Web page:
RequestAutocomplete is a very nifty API that is available in Chrome. It makes use of personal information stored in the browser to speed up payment and address entry. HTML5 Rocks is your best place to get a solid explanation of the technology.
Naturally, this is pretty interesting for our Magento projects so I decided to delve deeper into how it could be integrated. Luckily, the Chromium team are already on hand with a requestAutocomplete magento extension. See a demo of this working in the video below.
There are some conditions of use for
Available only in Chrome (all platforms).
Chrome only supports requestAutocomplete with credit/debit card payments. Therefore, at this point it cannot be used with address forms alone.
It can only be used on HTTPS (rightly so). During testing, SSL can be avoided with a flag when you start Chrome:
open -a Google\ Chrome --args --reduce-security-for-testing
Looker deeper into the integration, which can be found in checkout.js, it provides a nice integration with the default onepage checkout process. In addition to adding the appropriate
autocomplete attributes to
inputs that require it, it also automatically progresses through the
MagentoFlow. In the demo, this means that checkout can be reduced to 5 interactions:
- Continue as guest
- Confirm CVV and click continue
- Choose shipping method
- Place Order
For me, I would like to A/B test this on a client store. There are two problems. The first is that the integration is tightly coupled with the default checkout flow. It is very common to use a third-party or customised checkout and so the dependency on the default flow makes it intensive to customise.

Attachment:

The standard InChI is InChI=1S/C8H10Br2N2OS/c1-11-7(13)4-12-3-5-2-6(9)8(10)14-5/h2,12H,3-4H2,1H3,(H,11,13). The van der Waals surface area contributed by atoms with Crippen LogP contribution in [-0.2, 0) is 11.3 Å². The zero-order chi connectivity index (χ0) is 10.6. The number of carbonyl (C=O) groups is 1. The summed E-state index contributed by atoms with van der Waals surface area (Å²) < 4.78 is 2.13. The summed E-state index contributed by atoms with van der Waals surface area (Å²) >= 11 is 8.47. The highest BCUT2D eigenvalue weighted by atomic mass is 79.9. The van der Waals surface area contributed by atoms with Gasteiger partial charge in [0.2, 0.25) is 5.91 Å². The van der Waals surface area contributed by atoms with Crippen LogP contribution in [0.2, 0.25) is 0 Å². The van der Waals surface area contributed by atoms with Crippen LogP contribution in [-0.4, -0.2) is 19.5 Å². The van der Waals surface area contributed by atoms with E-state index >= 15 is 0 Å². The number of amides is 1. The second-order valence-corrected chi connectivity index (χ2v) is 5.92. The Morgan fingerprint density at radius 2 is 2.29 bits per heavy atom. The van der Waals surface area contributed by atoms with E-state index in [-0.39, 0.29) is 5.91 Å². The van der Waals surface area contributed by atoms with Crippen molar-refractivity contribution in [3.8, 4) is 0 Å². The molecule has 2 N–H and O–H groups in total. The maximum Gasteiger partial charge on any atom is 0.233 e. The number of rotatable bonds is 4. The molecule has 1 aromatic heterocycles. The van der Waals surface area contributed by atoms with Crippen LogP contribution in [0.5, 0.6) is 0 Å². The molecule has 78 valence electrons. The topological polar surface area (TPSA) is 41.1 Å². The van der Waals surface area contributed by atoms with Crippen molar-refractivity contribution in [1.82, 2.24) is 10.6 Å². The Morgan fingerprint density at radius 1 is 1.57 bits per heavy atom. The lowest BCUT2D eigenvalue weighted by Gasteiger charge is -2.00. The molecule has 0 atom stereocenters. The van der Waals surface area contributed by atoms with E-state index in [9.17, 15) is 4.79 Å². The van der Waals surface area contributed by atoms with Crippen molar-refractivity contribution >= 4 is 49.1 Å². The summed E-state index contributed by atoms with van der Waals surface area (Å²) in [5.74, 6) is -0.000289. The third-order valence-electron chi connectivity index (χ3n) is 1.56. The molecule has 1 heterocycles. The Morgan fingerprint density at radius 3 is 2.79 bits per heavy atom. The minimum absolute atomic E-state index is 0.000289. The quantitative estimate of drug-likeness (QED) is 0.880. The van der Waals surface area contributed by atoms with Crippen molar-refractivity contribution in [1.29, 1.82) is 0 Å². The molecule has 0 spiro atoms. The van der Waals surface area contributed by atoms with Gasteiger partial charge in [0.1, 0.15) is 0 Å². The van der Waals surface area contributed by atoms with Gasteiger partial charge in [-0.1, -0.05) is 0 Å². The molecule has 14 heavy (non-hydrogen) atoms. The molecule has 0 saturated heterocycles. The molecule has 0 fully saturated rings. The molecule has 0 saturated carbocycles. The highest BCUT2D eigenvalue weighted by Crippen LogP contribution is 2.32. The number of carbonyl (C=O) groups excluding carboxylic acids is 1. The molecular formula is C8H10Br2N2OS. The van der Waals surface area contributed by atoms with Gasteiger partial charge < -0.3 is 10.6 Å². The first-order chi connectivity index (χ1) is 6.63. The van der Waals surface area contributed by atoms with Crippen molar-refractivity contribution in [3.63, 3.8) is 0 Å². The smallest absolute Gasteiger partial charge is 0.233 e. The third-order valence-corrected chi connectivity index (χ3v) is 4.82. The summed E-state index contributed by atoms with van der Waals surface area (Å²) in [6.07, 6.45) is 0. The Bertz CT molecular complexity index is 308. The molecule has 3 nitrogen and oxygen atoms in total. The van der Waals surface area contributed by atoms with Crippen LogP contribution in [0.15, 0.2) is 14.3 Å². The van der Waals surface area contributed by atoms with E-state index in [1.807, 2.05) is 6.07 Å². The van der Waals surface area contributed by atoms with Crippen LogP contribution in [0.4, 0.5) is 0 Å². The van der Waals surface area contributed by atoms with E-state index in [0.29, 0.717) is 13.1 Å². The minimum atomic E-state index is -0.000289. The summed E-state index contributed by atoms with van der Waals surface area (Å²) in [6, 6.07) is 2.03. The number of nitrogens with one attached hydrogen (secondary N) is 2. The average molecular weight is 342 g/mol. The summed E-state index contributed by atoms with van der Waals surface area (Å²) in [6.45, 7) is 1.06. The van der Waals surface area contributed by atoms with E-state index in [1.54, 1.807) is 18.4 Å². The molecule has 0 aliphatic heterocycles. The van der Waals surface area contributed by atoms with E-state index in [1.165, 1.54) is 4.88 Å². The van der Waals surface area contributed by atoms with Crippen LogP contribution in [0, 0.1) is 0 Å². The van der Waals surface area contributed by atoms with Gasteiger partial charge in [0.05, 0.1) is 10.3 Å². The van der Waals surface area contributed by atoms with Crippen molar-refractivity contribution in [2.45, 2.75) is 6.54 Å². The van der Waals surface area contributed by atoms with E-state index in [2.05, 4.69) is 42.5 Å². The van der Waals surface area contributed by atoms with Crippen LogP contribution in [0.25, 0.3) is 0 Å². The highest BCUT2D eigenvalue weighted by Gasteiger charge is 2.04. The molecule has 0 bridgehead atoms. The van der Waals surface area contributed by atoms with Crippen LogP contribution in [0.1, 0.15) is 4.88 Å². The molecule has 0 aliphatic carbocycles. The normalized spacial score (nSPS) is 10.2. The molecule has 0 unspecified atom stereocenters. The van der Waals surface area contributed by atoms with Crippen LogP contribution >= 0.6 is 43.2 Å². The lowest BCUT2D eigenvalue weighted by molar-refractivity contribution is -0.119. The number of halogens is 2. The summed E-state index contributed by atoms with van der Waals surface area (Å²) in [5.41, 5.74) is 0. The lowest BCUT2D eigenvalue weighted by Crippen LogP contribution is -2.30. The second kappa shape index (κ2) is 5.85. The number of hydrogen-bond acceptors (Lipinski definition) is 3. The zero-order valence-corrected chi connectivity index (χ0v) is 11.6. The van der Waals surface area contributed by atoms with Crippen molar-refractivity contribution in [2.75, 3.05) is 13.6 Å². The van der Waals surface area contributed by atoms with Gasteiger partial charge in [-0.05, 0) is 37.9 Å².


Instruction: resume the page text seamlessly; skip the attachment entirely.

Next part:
The second blocker is that our clients commonly use payment gateways that are facilitated through the use of
iframes. This optimisation is only going to work when the credit card form is actually hosted by the Magento server.
Discussing internally at Meanbee, we're not sure on how to build on the work of the Chromium team to make it more usable in our projects. However, our current thoughts are:
Add custom flow for other checkouts, e.g. what would need to be done for OneStepCheckout. Some more documentation on how to integrate into custom extensions will fall naturally out of spending some time with the code that is there as it is well documented.
Add configuration. Currently the JS is highly coupled to markup without ability to pass in configuration to change this. This moves it from being a black box to something that requires a larger number of parameters to instantiate but that provides more flexibility to developers.